/usr/web/www.nvdaily.com/wp-content/themes/coreV2/single.php

Year in Review: Murder, violent offenses top crime, court issues in 2017

Andrea Scalf

Murder and violent crimes against others were two of the more prominent crime issues seen in the area outside of the drug crisis.

There were two murders in Front Royal and one in Warren County outside of the town limits in 2017. This year also saw the conviction of multiple murder cases from previous years.

Bailey Lincoln Powell pleaded guilty on Dec. 19 to the March 25 stabbing death of his girlfriend, 19-year-old Leah Marie Adams. While in Front Royal, Powell stabbed Adams twice in the chest after an argument in a car, prosecutors said, and Adams staggered to a nearby driveway before collapsing. Powell was located and arrested shortly after when Front Royal police responded to a nearby report of an attempted break-in.

Powell was sentenced to serve 16 years in prison for second-degree murder, Powell being 17 years old at the time of the offense and his voluntary LSD intoxication being mitigating factors in the agreement.

A trial in the case involving David Glynn Hoyle – who is accused in the March 27 shooting death of his stepfather, 58-year-old Warren Howard Ramsey – has not yet been set. Hoyle allegedly confessed to the crime when police arrived at Ramsey and Hoyle’s Grand Avenue residence. Hoyle has been charged with first-degree murder and using a firearm in the commission of a felony, and a hearing was set for Jan. 3 in Warren County Circuit Court to determine when this case will be tried.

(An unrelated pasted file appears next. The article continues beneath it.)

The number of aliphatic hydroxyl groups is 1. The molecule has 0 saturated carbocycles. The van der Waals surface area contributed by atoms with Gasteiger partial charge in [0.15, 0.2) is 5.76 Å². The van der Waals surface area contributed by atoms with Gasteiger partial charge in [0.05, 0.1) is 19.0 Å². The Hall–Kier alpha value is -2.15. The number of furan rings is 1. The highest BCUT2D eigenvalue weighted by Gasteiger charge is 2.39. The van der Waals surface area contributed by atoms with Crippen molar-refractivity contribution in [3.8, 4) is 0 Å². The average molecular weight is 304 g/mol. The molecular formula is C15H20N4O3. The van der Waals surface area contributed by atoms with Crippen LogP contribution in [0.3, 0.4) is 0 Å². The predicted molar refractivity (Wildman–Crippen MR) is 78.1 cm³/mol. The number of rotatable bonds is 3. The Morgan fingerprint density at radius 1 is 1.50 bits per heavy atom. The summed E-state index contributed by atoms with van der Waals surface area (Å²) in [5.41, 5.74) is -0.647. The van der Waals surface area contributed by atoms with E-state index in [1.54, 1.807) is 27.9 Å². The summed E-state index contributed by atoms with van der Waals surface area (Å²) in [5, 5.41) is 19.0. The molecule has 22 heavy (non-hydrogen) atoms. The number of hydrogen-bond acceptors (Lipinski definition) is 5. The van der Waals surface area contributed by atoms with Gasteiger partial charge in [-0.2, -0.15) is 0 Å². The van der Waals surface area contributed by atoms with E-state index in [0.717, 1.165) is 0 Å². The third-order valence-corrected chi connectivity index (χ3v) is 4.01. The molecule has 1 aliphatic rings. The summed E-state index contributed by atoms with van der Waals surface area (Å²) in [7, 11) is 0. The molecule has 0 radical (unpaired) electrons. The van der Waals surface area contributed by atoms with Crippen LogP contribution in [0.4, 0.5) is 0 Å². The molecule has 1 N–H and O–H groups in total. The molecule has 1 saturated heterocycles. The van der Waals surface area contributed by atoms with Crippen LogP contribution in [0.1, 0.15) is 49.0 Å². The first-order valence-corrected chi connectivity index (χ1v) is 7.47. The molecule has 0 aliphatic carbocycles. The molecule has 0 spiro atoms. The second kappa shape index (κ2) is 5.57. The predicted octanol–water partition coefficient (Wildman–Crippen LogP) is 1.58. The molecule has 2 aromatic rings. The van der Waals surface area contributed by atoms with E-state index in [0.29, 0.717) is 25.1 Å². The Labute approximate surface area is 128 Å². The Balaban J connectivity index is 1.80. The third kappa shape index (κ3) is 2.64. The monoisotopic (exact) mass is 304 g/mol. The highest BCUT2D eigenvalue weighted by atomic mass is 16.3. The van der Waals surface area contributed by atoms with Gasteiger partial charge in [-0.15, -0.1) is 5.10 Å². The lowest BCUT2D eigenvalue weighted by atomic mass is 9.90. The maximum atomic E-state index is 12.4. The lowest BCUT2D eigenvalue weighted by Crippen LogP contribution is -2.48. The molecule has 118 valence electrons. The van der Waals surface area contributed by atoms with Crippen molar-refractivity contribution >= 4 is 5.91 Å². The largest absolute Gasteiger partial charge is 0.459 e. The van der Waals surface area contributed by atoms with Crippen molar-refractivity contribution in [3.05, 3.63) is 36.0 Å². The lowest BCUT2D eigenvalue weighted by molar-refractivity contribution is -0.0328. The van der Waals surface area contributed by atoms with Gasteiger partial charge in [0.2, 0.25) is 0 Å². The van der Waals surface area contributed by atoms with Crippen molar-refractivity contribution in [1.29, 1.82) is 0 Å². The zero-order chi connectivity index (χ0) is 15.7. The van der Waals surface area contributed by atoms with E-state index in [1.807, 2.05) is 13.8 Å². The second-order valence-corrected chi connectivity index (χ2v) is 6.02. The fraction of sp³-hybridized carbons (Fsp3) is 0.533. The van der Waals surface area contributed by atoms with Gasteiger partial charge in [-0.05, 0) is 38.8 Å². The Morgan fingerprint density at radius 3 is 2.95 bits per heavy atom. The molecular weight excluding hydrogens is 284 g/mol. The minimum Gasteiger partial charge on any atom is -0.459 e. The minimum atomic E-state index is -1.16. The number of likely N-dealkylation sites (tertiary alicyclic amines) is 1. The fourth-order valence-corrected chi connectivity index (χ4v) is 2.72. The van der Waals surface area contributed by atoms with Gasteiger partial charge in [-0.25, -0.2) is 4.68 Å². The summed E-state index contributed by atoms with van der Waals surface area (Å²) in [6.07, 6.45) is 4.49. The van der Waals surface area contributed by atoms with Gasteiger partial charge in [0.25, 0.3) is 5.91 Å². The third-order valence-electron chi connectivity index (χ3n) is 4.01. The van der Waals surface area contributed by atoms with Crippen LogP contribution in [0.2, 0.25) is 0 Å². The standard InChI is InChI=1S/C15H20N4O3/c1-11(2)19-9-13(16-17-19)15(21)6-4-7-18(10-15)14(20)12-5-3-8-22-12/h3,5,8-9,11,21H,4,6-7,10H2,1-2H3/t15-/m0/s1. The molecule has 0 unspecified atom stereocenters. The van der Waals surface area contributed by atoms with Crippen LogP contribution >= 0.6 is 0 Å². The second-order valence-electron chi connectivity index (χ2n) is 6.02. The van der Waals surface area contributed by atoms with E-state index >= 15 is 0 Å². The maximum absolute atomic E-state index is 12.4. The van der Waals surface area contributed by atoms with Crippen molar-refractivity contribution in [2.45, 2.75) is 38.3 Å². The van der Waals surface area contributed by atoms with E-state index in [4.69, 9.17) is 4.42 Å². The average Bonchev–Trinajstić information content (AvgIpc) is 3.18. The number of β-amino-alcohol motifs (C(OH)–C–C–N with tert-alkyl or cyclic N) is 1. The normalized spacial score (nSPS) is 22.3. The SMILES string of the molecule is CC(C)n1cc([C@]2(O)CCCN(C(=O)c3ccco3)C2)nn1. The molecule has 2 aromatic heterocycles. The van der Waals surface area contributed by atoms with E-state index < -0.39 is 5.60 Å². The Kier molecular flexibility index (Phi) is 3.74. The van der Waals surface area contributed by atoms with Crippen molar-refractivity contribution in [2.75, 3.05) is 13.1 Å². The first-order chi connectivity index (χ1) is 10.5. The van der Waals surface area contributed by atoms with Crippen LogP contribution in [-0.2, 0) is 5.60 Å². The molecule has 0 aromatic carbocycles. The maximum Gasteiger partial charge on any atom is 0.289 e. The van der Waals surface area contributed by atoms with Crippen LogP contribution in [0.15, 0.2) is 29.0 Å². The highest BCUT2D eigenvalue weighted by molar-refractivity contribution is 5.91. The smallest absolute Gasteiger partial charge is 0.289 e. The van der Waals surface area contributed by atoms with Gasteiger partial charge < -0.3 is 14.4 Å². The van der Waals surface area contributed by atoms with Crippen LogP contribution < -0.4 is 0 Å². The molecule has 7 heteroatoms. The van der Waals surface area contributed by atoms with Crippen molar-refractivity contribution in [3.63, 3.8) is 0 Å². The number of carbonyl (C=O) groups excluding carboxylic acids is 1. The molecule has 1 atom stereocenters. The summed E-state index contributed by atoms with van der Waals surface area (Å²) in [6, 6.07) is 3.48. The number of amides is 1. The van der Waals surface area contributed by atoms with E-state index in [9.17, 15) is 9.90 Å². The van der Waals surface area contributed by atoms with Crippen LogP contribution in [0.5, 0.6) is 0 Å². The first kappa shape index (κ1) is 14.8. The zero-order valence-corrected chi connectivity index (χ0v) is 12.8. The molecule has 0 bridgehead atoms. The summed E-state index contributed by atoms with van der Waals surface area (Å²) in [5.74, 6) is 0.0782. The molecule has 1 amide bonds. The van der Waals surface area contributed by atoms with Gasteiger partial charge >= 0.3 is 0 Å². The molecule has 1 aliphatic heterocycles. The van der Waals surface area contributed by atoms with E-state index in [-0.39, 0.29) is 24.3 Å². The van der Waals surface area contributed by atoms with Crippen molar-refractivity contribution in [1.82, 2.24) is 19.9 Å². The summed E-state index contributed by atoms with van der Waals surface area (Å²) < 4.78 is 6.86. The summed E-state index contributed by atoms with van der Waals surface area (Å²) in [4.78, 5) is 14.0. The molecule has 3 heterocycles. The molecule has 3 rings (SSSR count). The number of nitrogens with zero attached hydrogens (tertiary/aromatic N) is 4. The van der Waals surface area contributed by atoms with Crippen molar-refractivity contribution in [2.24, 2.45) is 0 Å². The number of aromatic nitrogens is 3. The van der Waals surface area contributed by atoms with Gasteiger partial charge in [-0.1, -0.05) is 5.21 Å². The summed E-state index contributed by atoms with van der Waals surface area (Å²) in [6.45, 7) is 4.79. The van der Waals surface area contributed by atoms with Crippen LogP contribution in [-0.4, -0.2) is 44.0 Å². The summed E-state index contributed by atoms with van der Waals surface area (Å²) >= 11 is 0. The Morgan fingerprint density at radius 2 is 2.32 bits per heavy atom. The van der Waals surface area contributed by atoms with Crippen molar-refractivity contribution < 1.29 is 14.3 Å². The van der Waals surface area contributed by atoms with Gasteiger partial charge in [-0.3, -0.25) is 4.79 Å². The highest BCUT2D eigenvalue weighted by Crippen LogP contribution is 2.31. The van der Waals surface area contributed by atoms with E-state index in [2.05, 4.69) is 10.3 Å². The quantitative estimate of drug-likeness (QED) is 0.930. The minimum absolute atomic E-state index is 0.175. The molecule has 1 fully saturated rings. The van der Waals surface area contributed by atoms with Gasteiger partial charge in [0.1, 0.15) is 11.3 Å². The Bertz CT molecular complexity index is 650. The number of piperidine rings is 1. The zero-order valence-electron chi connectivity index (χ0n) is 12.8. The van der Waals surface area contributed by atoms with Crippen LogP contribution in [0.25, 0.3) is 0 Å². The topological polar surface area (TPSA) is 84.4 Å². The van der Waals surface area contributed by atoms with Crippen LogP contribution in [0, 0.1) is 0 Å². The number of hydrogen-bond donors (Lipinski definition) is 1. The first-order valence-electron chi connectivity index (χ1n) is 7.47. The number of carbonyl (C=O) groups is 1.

Bailey Powell

Chad Andrew Ritchie, of Front Royal, was charged in the November death of a 22-month-old boy. The child’s mother, Tabitha Rose Zimmerman, is facing child abuse and neglect charges from the incident involving the deceased boy and his twin brother, who survived but required medical treatment. Court documents indicate evidence of blood inside the ear and around the rectal area of the deceased child, as well as a possible puncture wound to the lower left leg and several bruises to the abdomen, head and left ear.

A preliminary hearing had been set for Dec. 28, but was rescheduled for March 1 in Warren County Juvenile and Domestic Relations District Court.

A four-day June jury trial in the case involving Clay Marshall Curtis led to his conviction in the shooting death of Front Royal cab driver Simon Funk Jr., 42, on Dec. 9, 2014. Curtis began to develop relationships with Funk and his girlfriend in fall 2014 while Curtis was staying at the Relax Inn in Front Royal. Curtis had to leave the motel in December, and his request to live with Funk was declined.

Funk was assisting Curtis in moving out of the motel and into Curtis’ sister’s house in the Shenandoah Farms neighborhood in Warren County. Funk’s body was found later that night next to Curtis’ sister’s front yard with gunshot wounds to his head and abdomen, and Curtis was later arrested and charged with the crime.

The jury found Curtis guilty of first-degree murder and using a firearm in the commission of a felony, and recommended a sentence of life imprisonment that Chief Circuit Judge Clifford L. Athey imposed in September.

David Glynn Hoyle

Caretaker Frances Charlene Moss-Hopkins entered an Alford plea of guilty in May to second-degree murder in the killing of 85-year-old Peg Sinclair on June 17, 2016. Sinclair was in Moss-Hopkins’ care at the time of the murder in Sinclair’s Lake Frederick home, and prosecutors believe that Moss-Hopkins struck Sinclair in the head 10 times with a hammer after Sinclair threw soiled linens at Moss-Hopkins. Moss-Hopkins then dismembered Sinclair’s body in West Virginia in an attempt to hide the body. Moss-Hopkins later led investigators to the body after confessing to the crime.